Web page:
Promotions initially argued that the M&M violated the limitation on subcontracting, based on language included in the presolicitation synopsis, but not included in the solicitation. Protest at 3. We will not address this argument as the protester abandoned this argument by failing to address it in its comments on the agency report. See Accumark, Inc., B-310814, Feb. 13, 2008, 2008 CPD ¶ 68 at 2 n.1. In its comments on the agency report, Promotions raised for the first time a new argument concerning its interpretation of FAR clause 52.219-6. In this regard, the protester argues that the clause requires offerors to provide an end product manufactured by a small business, and that this requirement prohibits non-small firms from performing any part of the work. Protester’s Comments at 3. This allegation is untimely as it was not raised in its initial protest. Comprehensive Health Servs., Inc., B‑292858.3 et al., Apr. 27, 2004, 2004 CPD ¶ 165 at 8 n.4 (piecemeal presentations of protest grounds are untimely).

In any event, we are not persuaded by the protester’s argument that M&M’s proposal, on its face, fails to comply with FAR clause 52.219-6 because the proposal states that [DELETED], a large business, will do the cutting. Comments at 2. As stated above, M&M has committed to performing at least 50 percent of the costs of manufacturing the end item, in accordance with the applicable limitations on subcontracting. AR at 10-11. The protester does not cite any authority for the proposition that use of a large business subcontractor for any portion of the work violates the requirement to provide a small business end product under FAR clause 52.219-6. In fact, as our Office has held, the requirement to provide an end item manufactured by a small business does not preclude the small business from using components or raw materials furnished by a large business. Test Sys, Assoc., Inc., B-256813, B-256813.5, Oct. 14, 1994, 94-2 CPD ¶ 153 at 6 n.5.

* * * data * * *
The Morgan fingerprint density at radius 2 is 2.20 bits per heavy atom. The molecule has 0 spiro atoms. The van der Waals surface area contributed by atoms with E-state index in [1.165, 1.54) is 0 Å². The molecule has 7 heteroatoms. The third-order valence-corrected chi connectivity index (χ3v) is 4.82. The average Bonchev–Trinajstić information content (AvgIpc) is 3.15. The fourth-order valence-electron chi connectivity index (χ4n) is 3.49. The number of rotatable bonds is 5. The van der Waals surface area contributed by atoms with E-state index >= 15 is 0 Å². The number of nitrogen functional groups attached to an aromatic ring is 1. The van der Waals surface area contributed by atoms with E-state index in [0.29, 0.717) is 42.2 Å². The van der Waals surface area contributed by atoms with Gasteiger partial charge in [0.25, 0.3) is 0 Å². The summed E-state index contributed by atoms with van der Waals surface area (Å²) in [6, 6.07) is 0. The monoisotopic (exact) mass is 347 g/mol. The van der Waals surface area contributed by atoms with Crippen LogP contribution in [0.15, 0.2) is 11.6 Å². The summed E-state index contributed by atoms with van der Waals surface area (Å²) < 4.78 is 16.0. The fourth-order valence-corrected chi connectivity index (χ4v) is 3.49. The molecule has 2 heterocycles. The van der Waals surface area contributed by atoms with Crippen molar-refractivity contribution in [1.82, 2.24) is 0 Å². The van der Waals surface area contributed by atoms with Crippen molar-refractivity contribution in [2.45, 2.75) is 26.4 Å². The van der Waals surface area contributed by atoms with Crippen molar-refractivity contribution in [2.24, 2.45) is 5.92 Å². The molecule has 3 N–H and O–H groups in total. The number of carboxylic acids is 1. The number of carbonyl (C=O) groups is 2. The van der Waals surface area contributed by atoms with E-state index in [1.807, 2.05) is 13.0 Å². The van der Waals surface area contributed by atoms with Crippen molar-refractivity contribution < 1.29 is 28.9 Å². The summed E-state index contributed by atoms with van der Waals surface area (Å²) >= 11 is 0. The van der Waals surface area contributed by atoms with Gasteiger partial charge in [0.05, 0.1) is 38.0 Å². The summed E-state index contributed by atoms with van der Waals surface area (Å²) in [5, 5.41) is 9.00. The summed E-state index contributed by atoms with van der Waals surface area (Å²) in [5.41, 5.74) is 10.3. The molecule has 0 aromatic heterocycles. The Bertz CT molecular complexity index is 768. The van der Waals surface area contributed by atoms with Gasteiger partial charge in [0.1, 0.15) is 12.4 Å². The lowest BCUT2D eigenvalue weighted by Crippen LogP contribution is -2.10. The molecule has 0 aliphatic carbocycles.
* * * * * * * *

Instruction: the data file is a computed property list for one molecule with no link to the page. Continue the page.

The protest is denied.

Susan A. Poling
General Counsel



[1] The RFP also included a third evaluation factor, socioeconomic proposal, that applied only to the unrestricted portion of the RFP. RFP at 72.

[2] The solicitation advised offerors that adjectival ratings of outstanding, good, acceptable, marginal, and unacceptable would be assigned for the product demonstration model factor and the past performance factor. RFP at 73. The RFP also stated that the assessment process would result in a past performance confidence level rating of substantial confidence, satisfactory confidence, limited confidence, no confidence, and unknown confidence. Id. at 77.